Don’t wait to feel better

Most head injury support seems to be focused on the early days post-accident. My focus is now on long term rehabilitation. If you want to do more with your day than rest after a head injury, it’s also important to make a deliberate plan for adding on. The trick is to gradually introduce new challenges to this threshold level of stimulus that your brain can tolerate. There is a real art to finding the rate of increase that will help you to improve your overall function. The experts on this are Neurologists, Speech/Language Pathologists, Occupational Therapists, not me, I’m just reporting on the advice I have been given from these experts. For your own support, seek help from professionals. A blog is just a personal account, hopefully a resource for people who are looking for a place to start to get help.

Daily Challenges: It is important to continue to work at increasing your overall functioning long after having a head injury.  Any increase in the level of activity you attempt must be taken at a very gradual rate. Whenever you introduce a new activity, give yourself a few weeks to include that activity within your day to day routines. It’s normal to feel an increase in symptoms initially when you add to your day, but after a week or so your brain will start to have learned the new activity well enough not to set off the ‘alarm’ of symptom flare-up. If you find you can get used to new activities in this way, then you’re adding on at the right speed. If your symptoms are intolerable, cut back.

I’ll use my own day to day plan to give you an example:

  1. I give myself two hours to get ready in the morning, one for rehab exercises, and one for breakfast/shower/dressing/getting out the door on time.
  2. Brain Exercises: I start each day with three brain-type exercises on my phone: Red Herring, 7 Little Words and Lumosity, and a coffee. The first two apps are free, Lumosity has an annual fee. The key to using these types of specific brain exercises is doing them absolutely every day and in just treating them as fun games. They all target memory and attention in a very contrived way- they aren’t going to cure anything, they may not even transfer to real life, but they give me a daily workout on the things that are difficult for me so I feel they’re worthwhile. If I have time, I’ll add either meditation or some sketching. Any relaxed, enjoyable and mindful activity is an excellent way to prepare for a successful day.  Without a purposeful start to the day, I tend to have a frustrating day full of mistakes.
  3. Cardio: If I leave this out, I really notice the difference not only in my energy level, but in my ability to think. Even if it’s just a short walk outside, getting some exercise every day is really important for your brain. Increased blood flow=more oxygen=better thinking.
  4. Work/hobbies/errands/social time: Over the long term, the core of each day is not focused on rehab, so I have to approach every activity in my day with my overall brain rehab in mind. For example,  I don’t rush anything. As soon as you rush yourself, you’re adding more work to the already increased brain activity and that’s when you start to mess up on the little things. I plan for breaks throughout the day and I limit the amount of time I spend on any one activity-even having a visit with a friend. A break in between activities is quiet time alone. Initially, I used a meditation app on my phone called Headspace to help me with this. You can set it for a 10 minute meditation to take a quick break. I don’t really need the guided meditation anymore now, but I think that’s because I used the app to learn how to quiet my brain down. In summary: Plan your day, include breaks, and don’t rush or multi-task.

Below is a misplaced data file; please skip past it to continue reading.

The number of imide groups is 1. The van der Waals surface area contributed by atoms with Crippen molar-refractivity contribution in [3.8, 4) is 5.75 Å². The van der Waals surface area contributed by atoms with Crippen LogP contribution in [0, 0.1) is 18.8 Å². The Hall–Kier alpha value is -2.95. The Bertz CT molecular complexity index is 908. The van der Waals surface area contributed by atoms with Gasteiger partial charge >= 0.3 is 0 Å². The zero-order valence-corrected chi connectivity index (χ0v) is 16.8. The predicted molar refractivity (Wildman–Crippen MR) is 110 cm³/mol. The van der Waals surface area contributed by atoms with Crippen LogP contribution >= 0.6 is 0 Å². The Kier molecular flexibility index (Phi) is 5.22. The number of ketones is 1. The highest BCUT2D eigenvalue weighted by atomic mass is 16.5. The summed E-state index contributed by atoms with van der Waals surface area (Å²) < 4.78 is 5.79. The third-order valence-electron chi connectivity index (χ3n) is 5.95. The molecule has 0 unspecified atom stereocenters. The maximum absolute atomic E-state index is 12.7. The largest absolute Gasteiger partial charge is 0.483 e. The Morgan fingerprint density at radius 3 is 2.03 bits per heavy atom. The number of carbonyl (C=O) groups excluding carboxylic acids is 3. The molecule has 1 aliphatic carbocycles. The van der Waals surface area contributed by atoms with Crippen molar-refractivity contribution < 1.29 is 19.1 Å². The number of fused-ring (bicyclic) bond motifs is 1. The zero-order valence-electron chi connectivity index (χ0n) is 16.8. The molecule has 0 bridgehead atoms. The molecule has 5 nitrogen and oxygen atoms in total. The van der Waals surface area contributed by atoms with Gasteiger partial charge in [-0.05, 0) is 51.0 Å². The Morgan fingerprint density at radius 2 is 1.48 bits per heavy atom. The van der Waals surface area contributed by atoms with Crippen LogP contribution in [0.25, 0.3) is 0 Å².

5. Long-term commitments: I think it’s really important to find something beyond your own rehab to focus your energy on. I’m talking about volunteer work, and exploring new interests. I have made a deliberate effort to make the best of my situation both by trying to help others, and by exploring new interests. My first volunteer activity was in starting this blog when I was  in a brain injury rehab program. I’m a teacher-if I can’t teach in a classroom, I’ll find a way to share information that I feel is important. I have also worked with a local health resource person to form a head injury support group. She manages the organizational details, and I provide a way for people to share. My personal exploration of a new interest is through art. I think it’s important to look not only at the deficits caused by a brain injury, but also the changes that may be beneficial in some way. For me, my visual strengths seem to be making up for the problems with my auditory function. So, I’m learning how to paint. It’s fun, it’s quiet, and it’s also a very gentle way to increase my ability to focus using a part of my brain that feels strong.
  6. Long-term lifestyle changes: No accident is something you’d chose to experience, but even the most minor accident gives you an opportunity to learn and to grow. A head injury causes you to slow down and pay closer attention to things that matter. It forces you to make deliberate choices on the way you spend your time. I would imagine that even just slowing down to plan out your day with rest breaks for your brain is probably a very big shift for most people. It’s not a bad thing to shift to a proactive approach to life, rather than a reactive one. Below is a peek at one of my early paintings. I took a painting class and really enjoyed the opportunity to focus on making something. I strongly recommend trying something creative like this-who knows where it might lead?cropped-dandelions.jpg

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